BOOK REVIEW: The Nightmare Girl by Jonathan Janz
Joe is a small town contractor with a wife and young daughter. One day while fueling up at the gas station he witnesses a young woman abusing her infant and intervenes, thus setting a terrifying series of events in motion.
This is my second read from Janz, the first being The Siren and The Specter, and I feel it's safe to say he is now one of my go to authors when I want a good old fashioned horror story. Joe is flawed, but not so much that you can't root for him, and not so little that he feels like one of those characters that we are told is flawed....yet never suffers because of those flaws. Where Janz seems to really go big is with his villains, there's no sympathetic monsters here, just truly awful people doing awful things turned all the way up to 11 (including, but not limited to child abuse, self immolation, harassment, attempted murder, human sacrifice, and cannibalism).
My absolute favorite character was easily police chief Darell Copeland. While some of the things he shared with Joe struck me as bit unrealistic, his conversations with Joe cracked me up, and the brightness of their friendship made the darkness feel all the darker. Now, a character I did have some troubles with was Joe's wife Michelle. She isn't awful by any means, but she hardly felt like a real character, and I found her more frustrating than anything. It seemed she only existed to have opposing views to Joe, and when his feelings changed, her opinions would change to be the opposite of his. This made her feel hypocritical at some points, and just unbelievable at others (I have friends who have suffered miscarriages, stillbirth, and struggled to have children, you'll find ZERO sympathy for parents who abuse their children amongst them EVER).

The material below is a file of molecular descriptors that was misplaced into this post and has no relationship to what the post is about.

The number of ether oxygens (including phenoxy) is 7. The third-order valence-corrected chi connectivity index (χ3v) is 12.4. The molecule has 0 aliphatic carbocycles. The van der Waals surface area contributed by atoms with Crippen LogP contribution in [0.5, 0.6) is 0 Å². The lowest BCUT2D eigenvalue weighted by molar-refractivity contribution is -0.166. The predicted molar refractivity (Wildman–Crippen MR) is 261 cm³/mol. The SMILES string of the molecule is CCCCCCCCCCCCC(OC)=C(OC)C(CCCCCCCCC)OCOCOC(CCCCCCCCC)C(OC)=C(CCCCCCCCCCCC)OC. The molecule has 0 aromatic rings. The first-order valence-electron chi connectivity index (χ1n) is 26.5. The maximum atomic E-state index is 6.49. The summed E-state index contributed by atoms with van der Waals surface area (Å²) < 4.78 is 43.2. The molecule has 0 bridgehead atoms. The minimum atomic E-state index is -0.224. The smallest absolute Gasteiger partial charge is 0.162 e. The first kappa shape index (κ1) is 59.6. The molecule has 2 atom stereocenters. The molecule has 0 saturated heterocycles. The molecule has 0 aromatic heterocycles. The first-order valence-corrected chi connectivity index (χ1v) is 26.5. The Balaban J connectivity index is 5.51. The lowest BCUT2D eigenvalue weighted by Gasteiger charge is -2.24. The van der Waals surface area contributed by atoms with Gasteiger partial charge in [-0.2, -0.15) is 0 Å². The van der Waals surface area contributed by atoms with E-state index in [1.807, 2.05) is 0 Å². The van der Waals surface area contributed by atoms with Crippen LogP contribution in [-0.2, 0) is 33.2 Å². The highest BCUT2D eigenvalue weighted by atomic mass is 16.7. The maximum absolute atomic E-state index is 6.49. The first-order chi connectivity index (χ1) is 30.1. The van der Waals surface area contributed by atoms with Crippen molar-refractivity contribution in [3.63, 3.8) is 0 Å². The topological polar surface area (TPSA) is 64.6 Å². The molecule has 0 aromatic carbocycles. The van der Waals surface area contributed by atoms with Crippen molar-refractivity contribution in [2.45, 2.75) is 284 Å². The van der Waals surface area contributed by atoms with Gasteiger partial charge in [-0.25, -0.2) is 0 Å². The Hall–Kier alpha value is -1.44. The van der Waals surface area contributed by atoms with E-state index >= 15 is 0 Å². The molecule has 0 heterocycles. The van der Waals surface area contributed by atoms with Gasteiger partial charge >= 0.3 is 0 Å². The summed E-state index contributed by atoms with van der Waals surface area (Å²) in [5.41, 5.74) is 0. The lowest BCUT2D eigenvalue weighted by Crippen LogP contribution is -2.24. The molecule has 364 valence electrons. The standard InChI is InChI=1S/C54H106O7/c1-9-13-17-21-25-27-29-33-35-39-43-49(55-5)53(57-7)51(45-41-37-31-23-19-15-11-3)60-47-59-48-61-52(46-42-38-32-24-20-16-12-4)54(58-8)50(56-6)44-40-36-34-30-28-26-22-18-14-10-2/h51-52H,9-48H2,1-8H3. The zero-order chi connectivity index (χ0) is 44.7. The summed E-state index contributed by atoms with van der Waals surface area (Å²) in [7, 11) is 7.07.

Where Janz succeeds the most is the climax. When it comes to a showdown he doesn't play one bit. There's no feeling let down or unimpressed. It's big, it's brutal, and he takes his time raising the stakes high, then higher, and higher still. This story doesn't culminate into a sudden sharp slash of a knife, but a long, drawn out beating that never slows down or feels dull.
In many ways this feels like the kind of horror story that could have been published during the paperback horror boom of the 70's, as much as a modern horror story, and that is a wonderful thing in my book. If you want a good, solid horror story, Janz should be one of your go to authors.